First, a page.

Several data points in the form of articles or news updates crossed my desk today. They resonated with the theme of my most recent HealthBlog post “Patientnado—the storm that’s about to hit healthcare”.
Several data points in the form of articles or news updates crossed my desk today. They resonated with the theme of my most recent HealthBlog post “Patientnado—the storm that’s about to hit healthcare”. In that blog post I discussed the likely impact Health Reform (aka Obamacare) will have as 30 million or so new patients, armed with freshly-minted health insurance, try to find doctors in an already-strained system.
A June 27th article by Yevgeniy Feymana and Paul Howard states that even before the enactment of health reform legislation, health-system researchers have reported that the US faces a growing shortage of physicians across all specialties. The shortfall is predicted to be 130,000 physicians by 2025. A new report by Feymana and Howard for the Manhattan Institute states that roughly a quarter of the doctor shortage will be among primary care physicians. This is worrisome since primary care is ideally the gateway or entry point for the millions of newly insured patients who will be hitting the healthcare system. This shortfall is already illustrated by some data coming from the state of Massachusetts which is often held up as an early model for health reform. According to the Massachusetts Medical Society, the percentage of family doctors accepting new patients in that state has dropped 19 percent over the last seven years. The percentage of internists taking new patients dropped 21 percent over the last 9 years. The number of pediatricians accepting new patients has fallen 10 percent over the last four years.
Another article that caught my attention today was one by Jen Wieczner of the Wall Street Journal titled, “The doctor won’t take your call”. In it, Ms. Wieczner explains the pain physicians are feeling over the spiraling increase in telephone calls to their practices. Answering all those calls (for some practices hundreds or thousands of calls a day) takes a toll on office staff, is a time sink for docs (for which they are seldom reimbursed) and is legal quicksand for malpractice if calls are ignored or the wrong information is conveyed. The problem will likely only get worse as more and more patients who are insured, but have high-deductible plans, seek care and advice without having to actually make an appointment thereby avoiding being charged for an office visit. As the Wall Street Journal article points out, doctors are increasingly wary of giving out free advice on the telephone. Although some insurers and health plans, including Medicare, are compensating doctors for time on the phone with some patients, this is the exception rather than the rule. As a result, many doctor practices are off-loading telephone responsibilities to call centers and a variety of companies that specialize in on-line, health information and triage solutions.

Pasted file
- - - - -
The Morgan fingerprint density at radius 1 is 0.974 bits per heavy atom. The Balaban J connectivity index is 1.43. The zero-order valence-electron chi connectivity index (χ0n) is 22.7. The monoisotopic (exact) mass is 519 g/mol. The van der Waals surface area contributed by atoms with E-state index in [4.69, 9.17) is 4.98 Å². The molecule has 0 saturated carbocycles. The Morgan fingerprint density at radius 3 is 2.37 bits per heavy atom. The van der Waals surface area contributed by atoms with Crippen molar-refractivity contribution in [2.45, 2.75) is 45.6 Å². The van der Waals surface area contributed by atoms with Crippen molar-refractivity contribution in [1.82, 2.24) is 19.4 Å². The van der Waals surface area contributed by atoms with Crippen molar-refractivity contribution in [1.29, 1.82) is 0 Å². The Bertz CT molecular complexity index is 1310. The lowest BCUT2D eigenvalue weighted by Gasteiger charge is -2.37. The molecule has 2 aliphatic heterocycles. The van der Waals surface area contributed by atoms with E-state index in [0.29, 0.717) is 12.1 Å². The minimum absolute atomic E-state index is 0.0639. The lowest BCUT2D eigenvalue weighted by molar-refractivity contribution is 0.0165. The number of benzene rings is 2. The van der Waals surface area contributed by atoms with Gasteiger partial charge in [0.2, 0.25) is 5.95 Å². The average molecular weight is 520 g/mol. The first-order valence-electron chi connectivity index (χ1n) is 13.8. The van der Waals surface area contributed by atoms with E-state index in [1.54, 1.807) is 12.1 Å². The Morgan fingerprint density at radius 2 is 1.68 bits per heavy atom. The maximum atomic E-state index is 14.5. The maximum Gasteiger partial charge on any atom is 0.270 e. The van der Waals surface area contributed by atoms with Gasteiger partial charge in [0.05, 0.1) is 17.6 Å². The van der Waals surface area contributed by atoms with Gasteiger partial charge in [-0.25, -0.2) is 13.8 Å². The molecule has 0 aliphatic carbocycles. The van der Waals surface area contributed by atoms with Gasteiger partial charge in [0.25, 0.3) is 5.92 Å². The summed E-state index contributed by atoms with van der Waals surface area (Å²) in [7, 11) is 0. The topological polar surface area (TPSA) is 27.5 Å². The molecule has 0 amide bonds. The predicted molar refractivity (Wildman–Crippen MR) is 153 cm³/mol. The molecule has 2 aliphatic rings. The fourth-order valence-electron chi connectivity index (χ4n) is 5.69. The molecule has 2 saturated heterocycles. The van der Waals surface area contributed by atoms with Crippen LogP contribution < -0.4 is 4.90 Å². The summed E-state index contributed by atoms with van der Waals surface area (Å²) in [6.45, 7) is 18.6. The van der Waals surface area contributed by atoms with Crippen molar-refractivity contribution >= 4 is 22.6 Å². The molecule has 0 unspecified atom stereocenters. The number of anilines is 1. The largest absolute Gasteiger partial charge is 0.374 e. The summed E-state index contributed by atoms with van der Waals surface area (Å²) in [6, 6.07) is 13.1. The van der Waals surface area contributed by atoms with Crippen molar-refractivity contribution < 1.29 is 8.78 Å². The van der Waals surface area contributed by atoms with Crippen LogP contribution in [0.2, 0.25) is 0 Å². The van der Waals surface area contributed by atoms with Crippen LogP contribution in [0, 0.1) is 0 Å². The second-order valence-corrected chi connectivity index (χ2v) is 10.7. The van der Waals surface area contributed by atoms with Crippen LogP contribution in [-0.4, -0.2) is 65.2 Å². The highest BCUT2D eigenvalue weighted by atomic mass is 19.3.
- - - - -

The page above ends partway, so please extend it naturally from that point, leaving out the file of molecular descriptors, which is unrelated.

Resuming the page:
As I pointed out in my “Patientnado” post, the time has clearly arrived to start thinking in new ways about how we manage large populations of patients by applying exactly the most appropriate information and services in the most appropriate ways at the most appropriate time and place. In my own experience, I’m starting to see physician practices making use of communication/collaboration and customer relationship management tools that have become commonplace in other industries.
As a primary care physician, my heart goes out to colleagues who are struggling to stay afloat financially, let alone deal with the stress of these changing times and increasing patient demands. But physicians are a hearty, creative lot. Given more contemporary technologies and access to information on best practices, I believe they will adapt to meet the demands of health reform and whatever else comes at them in the future.